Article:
Master's Theses

Date of Award

Summer 1995

Degree Name

Master of Science (MS)

Department

Communication Studies

Advisor

Willis M. Watt

Abstract

The relatively unique United States system of jury trails finds citizens from all walks of life being placed into a position of awesome responsibility. Quite often this entails passing judgment on the disposition of another human being’s life. Jurors are placed in a position requiring exceptional skills in listening abilities. However, they set about their task with no special training to aid them in their appointed endeavor of determining a verdict. This study investigated the effects of a short listening course (SLC) administered to a treatment group, a second group receiving a mere instruction to listen carefully, and a control group. Subjects in the treatment group were pre-tested and post-tested with the Watson-Barker Listening Test to validate the effectiveness of the SLC. A statistical analysis proved significant, verifying their “improved” listening ability. All three groups (N=59) viewed an edited video-tape of actual criminal trial proceedings and were tested with a 20-item instrument. Responses were made on a true or false basis using a 5-point Likert Scale. Statistical analyses revealed no overall differences in the responses to the 20 items taken together. However, certain subsets of the items did reveal some group differences. In particular, the test items focusing on “visual information only” and “direct quotations” were statistically most sensitive to group differences. These results suggest the treatment group was most confident and less variable in answering certain test questions, reflecting better listening skills.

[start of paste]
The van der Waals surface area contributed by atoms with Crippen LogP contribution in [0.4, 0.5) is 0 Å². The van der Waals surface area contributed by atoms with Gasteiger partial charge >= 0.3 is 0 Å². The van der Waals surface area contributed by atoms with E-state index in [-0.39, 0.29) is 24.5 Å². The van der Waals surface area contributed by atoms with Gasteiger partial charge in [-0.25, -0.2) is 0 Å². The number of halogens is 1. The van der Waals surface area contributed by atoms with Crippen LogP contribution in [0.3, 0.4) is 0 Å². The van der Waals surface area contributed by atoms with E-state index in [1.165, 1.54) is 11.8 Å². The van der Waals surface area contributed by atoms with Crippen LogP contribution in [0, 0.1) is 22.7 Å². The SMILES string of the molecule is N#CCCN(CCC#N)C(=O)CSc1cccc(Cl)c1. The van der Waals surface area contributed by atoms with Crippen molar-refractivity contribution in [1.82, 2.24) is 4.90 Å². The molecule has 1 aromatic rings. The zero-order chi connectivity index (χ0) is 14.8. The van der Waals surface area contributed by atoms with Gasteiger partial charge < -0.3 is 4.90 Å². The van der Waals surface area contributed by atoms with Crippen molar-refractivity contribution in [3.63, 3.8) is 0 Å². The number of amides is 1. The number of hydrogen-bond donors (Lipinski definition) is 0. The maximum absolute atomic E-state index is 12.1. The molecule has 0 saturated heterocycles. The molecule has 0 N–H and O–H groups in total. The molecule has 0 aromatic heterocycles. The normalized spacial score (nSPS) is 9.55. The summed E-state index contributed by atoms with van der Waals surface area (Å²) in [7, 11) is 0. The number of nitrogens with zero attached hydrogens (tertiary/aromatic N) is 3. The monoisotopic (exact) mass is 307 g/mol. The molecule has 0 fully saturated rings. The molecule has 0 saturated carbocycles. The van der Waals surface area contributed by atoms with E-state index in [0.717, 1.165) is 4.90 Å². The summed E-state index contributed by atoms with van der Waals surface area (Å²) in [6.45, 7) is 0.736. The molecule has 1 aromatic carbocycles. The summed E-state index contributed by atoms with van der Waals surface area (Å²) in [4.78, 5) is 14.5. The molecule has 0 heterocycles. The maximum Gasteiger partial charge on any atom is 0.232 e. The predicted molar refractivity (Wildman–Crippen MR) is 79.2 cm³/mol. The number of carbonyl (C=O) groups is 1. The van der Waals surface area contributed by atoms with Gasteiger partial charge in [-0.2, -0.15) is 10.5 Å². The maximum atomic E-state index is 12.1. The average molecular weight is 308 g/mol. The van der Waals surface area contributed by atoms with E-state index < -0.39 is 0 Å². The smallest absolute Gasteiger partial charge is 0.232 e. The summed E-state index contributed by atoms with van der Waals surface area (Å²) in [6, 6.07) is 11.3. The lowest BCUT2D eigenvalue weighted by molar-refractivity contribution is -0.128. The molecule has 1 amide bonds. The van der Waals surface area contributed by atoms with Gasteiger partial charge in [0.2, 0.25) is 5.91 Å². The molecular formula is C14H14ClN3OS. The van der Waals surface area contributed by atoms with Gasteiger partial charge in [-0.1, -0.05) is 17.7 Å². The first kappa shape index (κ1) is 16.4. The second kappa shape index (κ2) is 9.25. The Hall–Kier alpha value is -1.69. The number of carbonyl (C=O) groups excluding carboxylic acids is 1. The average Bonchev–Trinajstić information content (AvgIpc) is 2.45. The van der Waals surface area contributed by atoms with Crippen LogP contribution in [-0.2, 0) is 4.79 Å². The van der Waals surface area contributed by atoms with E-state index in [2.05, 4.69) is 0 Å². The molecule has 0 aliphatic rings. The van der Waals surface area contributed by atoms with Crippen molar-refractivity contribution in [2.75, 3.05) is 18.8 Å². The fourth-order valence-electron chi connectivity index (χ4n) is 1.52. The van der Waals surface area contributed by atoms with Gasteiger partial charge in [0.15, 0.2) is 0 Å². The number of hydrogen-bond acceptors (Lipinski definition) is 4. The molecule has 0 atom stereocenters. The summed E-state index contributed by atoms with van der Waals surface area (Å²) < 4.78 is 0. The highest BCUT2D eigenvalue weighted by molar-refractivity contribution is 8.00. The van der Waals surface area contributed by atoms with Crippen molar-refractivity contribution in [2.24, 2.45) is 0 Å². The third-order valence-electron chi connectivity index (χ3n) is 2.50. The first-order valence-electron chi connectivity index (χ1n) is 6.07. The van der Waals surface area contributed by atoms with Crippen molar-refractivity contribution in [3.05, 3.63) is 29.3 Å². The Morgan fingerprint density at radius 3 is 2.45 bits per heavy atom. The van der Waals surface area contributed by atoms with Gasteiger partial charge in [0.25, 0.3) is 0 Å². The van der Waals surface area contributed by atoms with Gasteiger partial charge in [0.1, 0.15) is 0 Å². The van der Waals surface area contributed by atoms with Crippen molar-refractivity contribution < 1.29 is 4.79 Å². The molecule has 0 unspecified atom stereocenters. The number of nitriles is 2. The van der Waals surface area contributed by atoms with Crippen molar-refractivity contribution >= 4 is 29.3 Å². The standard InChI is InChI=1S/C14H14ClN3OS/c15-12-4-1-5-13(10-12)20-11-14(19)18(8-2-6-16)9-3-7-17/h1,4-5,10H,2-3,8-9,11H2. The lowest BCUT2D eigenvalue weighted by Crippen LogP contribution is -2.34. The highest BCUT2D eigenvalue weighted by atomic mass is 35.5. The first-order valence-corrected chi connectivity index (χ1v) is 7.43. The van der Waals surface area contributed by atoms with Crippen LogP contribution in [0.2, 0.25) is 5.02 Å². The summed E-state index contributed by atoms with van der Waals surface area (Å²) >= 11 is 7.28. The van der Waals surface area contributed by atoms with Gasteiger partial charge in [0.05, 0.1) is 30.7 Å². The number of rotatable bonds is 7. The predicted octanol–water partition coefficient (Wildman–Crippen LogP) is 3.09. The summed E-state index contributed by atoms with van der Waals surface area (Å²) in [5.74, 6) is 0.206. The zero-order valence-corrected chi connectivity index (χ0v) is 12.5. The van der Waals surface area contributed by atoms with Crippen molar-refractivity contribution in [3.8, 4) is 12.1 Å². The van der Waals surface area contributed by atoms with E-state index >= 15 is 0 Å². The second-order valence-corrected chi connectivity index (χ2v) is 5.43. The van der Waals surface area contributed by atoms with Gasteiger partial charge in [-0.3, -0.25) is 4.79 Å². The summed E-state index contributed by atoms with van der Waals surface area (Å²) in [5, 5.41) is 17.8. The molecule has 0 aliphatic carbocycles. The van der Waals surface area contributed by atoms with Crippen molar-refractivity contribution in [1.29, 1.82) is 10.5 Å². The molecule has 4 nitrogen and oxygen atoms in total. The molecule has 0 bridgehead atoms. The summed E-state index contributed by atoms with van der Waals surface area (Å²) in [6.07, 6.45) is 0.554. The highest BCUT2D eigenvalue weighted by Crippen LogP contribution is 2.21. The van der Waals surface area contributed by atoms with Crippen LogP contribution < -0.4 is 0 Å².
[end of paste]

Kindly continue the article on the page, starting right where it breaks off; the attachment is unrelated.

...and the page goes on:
Rights

Copyright 1995 Joyce L. Frey

Comments

Notice: This material may be protected by copyright law (Title 17 U.S. Code).

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